For the first Development Agenda, the review would be done in 2019-20, in line with the termination year of the 14th Finance Commission. The National Development Agenda will also deal with issues related to internal security, defence and external affairs. The Five-Year Plans first started in 1951 under the country's first prime minister Jawaharlal Nehru. In July 1951, the Planning Commission presented a draft outline of a plan of development for the period of five years, starting from April 1951.

Since then, India regularly had Five-Year Plans till the 12th one, which ends this year, except 1966-69, when the five-year Plans were replaced with annual Plans. There were no Five-Year Plans in 1979-80 and 1990 to 1992..

RECOMMENDED FOR YOU

Five-Year Plans officially declared dead from FY18

The Niti Aayog is preparing 15-year vision document that will replace the Five-Year Plan from the next financial year

The Niti Aayog is preparing 15-year vision document that will replace the Five-Year Plan from the next financial year
It is official: Five-Year Plans will come to an end with the conclusion of the 12th Five-Year Plan on March 31, 2017, closing another chapter in India’s Nehruvian legacy.

A circular issued by the on Thursday said, “There will henceforth be no Five-Year Plan post the 12th Plan.” The circular basically justified the need for doing away with Plan and non-Plan classification of government expenditure and replacing it with revenue and capital break-up.

There were indications that the Five-Year Plans would be scrapped once the Planning Commission was replaced with the Niti Aayog from January 1, 2015.

However, Niti Aayog will come up with a review of the 12th Five-Year Plan. It will not be a mid-term review, but an assessment of the first four years of the Plan, which means a period between 2012-13 and 2015-16, sources said.

The Niti Aayog is already preparing 15-year vision document that will replace the Five-Year Plan from the next financial year.

This will be framed keeping in mind the country's social goals and the sustainable development agenda. There will also be a seven-year National Development Agenda which will lay down the schemes, programmes and strategies to achieve the long-term vision. Officials said the National Development Agenda will be reviewed after a gap of every three years to ensure that it was aligned with financial needs and requirements.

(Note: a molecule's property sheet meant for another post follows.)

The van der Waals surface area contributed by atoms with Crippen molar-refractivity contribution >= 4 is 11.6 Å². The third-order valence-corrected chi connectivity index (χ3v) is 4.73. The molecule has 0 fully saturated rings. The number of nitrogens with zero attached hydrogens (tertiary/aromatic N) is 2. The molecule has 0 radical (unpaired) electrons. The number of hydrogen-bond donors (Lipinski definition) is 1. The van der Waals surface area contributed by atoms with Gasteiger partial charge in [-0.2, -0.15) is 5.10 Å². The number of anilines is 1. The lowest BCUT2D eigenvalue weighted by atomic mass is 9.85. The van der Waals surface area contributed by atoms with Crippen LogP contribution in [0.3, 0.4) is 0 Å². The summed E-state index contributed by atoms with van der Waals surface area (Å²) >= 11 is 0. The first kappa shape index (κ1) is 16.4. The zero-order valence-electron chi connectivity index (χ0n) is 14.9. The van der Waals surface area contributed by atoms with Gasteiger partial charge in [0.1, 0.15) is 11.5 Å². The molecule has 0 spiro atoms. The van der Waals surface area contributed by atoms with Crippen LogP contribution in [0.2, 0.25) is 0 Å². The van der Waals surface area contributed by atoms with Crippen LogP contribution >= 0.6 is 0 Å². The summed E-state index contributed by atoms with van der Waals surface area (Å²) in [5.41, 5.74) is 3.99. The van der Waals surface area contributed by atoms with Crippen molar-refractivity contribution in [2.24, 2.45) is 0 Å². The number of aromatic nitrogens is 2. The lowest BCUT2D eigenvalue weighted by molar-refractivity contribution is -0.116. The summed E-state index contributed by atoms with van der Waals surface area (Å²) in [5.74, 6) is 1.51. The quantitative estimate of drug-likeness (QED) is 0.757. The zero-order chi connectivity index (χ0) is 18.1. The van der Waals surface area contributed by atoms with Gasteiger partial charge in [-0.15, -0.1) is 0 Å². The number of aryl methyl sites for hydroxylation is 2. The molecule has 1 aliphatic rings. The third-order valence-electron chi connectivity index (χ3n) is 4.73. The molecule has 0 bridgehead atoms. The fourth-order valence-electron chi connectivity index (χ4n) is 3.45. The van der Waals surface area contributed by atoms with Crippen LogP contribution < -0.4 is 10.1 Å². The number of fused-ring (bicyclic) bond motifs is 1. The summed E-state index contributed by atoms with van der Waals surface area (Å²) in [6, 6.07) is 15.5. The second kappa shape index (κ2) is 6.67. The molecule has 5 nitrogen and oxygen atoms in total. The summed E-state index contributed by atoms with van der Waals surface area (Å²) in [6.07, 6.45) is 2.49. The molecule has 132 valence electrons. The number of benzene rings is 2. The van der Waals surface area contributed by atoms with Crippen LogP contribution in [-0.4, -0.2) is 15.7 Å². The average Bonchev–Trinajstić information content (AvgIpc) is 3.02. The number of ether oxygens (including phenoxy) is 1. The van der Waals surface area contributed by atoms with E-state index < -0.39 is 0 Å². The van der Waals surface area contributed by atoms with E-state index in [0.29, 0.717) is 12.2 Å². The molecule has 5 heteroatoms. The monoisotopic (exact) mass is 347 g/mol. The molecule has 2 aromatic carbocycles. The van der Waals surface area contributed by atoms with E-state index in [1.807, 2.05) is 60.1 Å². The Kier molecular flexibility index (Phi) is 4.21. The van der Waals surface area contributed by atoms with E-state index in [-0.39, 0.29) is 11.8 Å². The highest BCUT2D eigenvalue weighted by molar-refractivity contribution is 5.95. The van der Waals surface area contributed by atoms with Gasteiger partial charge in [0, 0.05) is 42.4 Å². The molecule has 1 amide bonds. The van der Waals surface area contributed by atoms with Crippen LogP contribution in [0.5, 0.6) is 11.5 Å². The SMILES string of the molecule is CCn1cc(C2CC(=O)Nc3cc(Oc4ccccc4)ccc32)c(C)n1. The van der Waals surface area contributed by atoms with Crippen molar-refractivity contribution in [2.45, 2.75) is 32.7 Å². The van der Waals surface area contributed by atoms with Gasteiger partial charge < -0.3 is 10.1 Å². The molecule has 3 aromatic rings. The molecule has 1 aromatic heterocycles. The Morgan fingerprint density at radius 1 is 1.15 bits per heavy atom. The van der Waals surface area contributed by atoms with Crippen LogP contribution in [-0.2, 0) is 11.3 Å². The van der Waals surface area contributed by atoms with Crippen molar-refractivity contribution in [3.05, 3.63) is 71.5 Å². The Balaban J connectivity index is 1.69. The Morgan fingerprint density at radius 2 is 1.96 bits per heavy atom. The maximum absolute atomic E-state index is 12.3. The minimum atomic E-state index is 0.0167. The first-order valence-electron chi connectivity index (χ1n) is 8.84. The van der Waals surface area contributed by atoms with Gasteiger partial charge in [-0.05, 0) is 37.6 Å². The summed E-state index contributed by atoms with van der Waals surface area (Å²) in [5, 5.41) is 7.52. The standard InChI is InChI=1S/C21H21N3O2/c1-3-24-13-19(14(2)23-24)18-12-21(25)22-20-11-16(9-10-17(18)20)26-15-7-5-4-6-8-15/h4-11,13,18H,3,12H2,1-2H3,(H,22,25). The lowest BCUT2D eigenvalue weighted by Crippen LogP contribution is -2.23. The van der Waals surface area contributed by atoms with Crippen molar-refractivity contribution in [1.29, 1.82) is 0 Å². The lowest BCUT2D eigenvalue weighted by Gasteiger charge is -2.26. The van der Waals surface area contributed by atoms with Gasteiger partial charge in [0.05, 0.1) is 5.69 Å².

For the first Development Agenda, the review would be done in 2019-20, in line with the termination year of the 14th Finance Commission. The National Development Agenda will also deal with issues related to internal security, defence and external affairs. The Five-Year Plans first started in 1951 under the country's first prime minister Jawaharlal Nehru. In July 1951, the Planning Commission presented a draft outline of a plan of development for the period of five years, starting from April 1951.

Since then, India regularly had Five-Year Plans till the 12th one, which ends this year, except 1966-69, when the five-year Plans were replaced with annual Plans. There were no Five-Year Plans in 1979-80 and 1990 to 1992..
image
Business Standard
177 22

Upgrade To Premium Services

Welcome User

Business Standard is happy to inform you of the launch of "Business Standard Premium Services"

As a premium subscriber you get an across device unfettered access to a range of services which include:

  • Access Exclusive content - articles, features & opinion pieces
  • Weekly Industry/Genre specific newsletters - Choose multiple industries/genres
  • Access to 17 plus years of content archives
  • Set Stock price alerts for your portfolio and watch list and get them delivered to your e-mail box
  • End of day news alerts on 5 companies (via email)
  • NEW: Get seamless access to WSJ.com at a great price. No additional sign-up required.
 

Premium Services

In Partnership with

 

Dear Guest,

 

Welcome to the premium services of Business Standard brought to you courtesy FIS.
Kindly visit the Manage my subscription page to discover the benefits of this programme.

Enjoy Reading!
Team Business Standard